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Taylor v Surrey County Council, Guildford County Court, 6 October 2010

25 October 2010
The issues

Highways – verge – standard of maintenance – Russell v West Sussex CC – Jones v Rhondda Cynon Taff County BC.

The facts

At 8.50am on the 7th June 2006 the Claimant was walking home, having left her son at a primary school. She had done the walk many times and lived around the corner from Copsley Avenue, where the accident occurred. When she reached the frontage of 35 Copsley Avenue, she saw ahead of her a woman with a small yapping dog on an extendable lead. She avoided the woman and the dog by stepping onto the cross over from number 35 to the carriageway. Her attention was distracted by the dog and she put her foot partly on the verge. The verge contained a depression caused by the tyres of vehicles parking partly on the road and partly on the verge. Her foot turned over and she fell, fracturing the 5th metatarsal of her left foot. The depression was some 6 inches deep. The unevenness of the churned up piece of verge where she tripped would have been obvious to anyone walking along a footpath.

Copsley Avenue was inspected by the Highway Authority every 6 months. When the Highway Inspector, Mr Hames, last inspected in January 2006, he recorded the state of the verge in Copsley Avenue as being very poor. He classed the condition as a 5, where 1 was the best and 10 the worst on that scale. Although he noted 9 matters in the road that needed attention, he did not include any part of the verge on that road.

In addition to the routine inspections, inspections might take place if members of the public reported something or a matter needing attention came to the attention of the Authority between inspections. Reports would be made direct or to a Highway Steward, whose job was reactive. On receiving a report the Steward would look at the scene and decide whether the matter needed referral onwards for action.

The Claimant alleged that the Defendant was in breach of its statutory duty under Section 41 of the Highways Act 1980. The Defendant denied that the verge was dangerous or that it was in breach of its duty and relied in the alternative on the statutory Defence under Section 58 of the Highways Act 1980.

The decision

The duty on a Highway Authority was to maintain the surface of the highway. In each case the question was whether the particular place where the Claimant tripped was dangerous. The Court does not impose an unreasonably high standard upon the Authority. There had to be a sensible balance between private and public interest (see Mills v Barnsley MBC and James v Preseli Pembrokeshire BC). The highways consisted of a variety of different surface types. The question for the Court (Jones v Rhondda Cynon Taff County BC) was whether the surface of the highway as a whole was such as to make it reasonably possible for the ordinary traffic of the neighbourhood. There were cases in which the existence of a rut, particularly alongside the metalled carriageway would be a danger (see Russell v West Sussex County Council). All of the cases were fact specific. A major fact was the nature of the part of the highway in question.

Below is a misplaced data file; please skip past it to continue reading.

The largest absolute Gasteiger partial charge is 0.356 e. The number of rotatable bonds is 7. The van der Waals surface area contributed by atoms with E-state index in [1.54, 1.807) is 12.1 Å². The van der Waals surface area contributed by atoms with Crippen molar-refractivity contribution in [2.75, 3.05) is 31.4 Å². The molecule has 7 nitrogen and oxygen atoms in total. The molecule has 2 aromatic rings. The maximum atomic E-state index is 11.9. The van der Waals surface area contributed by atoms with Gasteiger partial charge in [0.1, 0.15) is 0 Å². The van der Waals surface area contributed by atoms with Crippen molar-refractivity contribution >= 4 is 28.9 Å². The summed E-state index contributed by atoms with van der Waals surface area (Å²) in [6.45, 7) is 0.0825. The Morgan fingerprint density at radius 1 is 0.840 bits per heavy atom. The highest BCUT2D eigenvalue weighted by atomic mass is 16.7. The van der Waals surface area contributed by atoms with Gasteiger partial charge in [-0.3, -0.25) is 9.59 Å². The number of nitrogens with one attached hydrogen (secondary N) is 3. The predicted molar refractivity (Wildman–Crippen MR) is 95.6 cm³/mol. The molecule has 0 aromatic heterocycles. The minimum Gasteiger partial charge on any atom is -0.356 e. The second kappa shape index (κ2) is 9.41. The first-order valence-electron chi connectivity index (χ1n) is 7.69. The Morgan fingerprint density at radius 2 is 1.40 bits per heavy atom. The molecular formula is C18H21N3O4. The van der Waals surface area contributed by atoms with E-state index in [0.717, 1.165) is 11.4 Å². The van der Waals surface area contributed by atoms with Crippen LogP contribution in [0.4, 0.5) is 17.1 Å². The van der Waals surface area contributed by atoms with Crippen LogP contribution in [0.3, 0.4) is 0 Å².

The same standard of maintenance could not be applied to a metalled footway and a grass verge. It was true that pedestrians might go onto the verge from time to time but it was not sensible to expect the same standard of maintenance to be maintained. Verges, by their very nature, would have undulations, depressions and differences in height. By the side of the verge was a perfectly adequate footpath. The Claimant stepped aside not because there was no room to pass but because of her concern about a yapping dog. The nature of the verge was quite apparent. Taking all these matters together, the verge could not properly be characterised as dangerous at the point at which the Claimant fell.

Even if the verge was dangerous, the Defendant had made out its Section 58 Defence. Under the Defence, the Court had to have regard to, amongst other matters, the character of the highway; the standard of maintenance appropriate for a highway of that character; and whether the Highway Authority could be expected to repair that part of the highway before the cause of action arose. As far as the state of the verge was concerned it was intended as a amenity feature, not as an area regularly to be crossed by users of the highway. The standard of maintenance to be expected of a verge not intended to be used for passage had to be low. Filling in the ruts on every verge would be a “sisyphean task” to quote Lord Justice Beldam in Rance v Essex CC (Court of Appeal 1997).

The Defendant had a system of inspection and those inspections were carried out. Verges were not specifically included within the inspection matrix but they were not ignored. The inspector noted the verge and did not think it required any works. The probability was that the ruts of which the Claimant complained were created or increased in depth after that inspection. There had been no report from any member of the public after the inspection and before the accident.

In the event the Claimant were to have succeeded, a finding of 50% contributory negligence would have been appropriate.

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The content on this page is provided for the purposes of general interest and information. It contains only brief summaries of aspects of the subject matter and does not provide comprehensive statements of the law. It does not constitute legal advice and does not provide a substitute for it.

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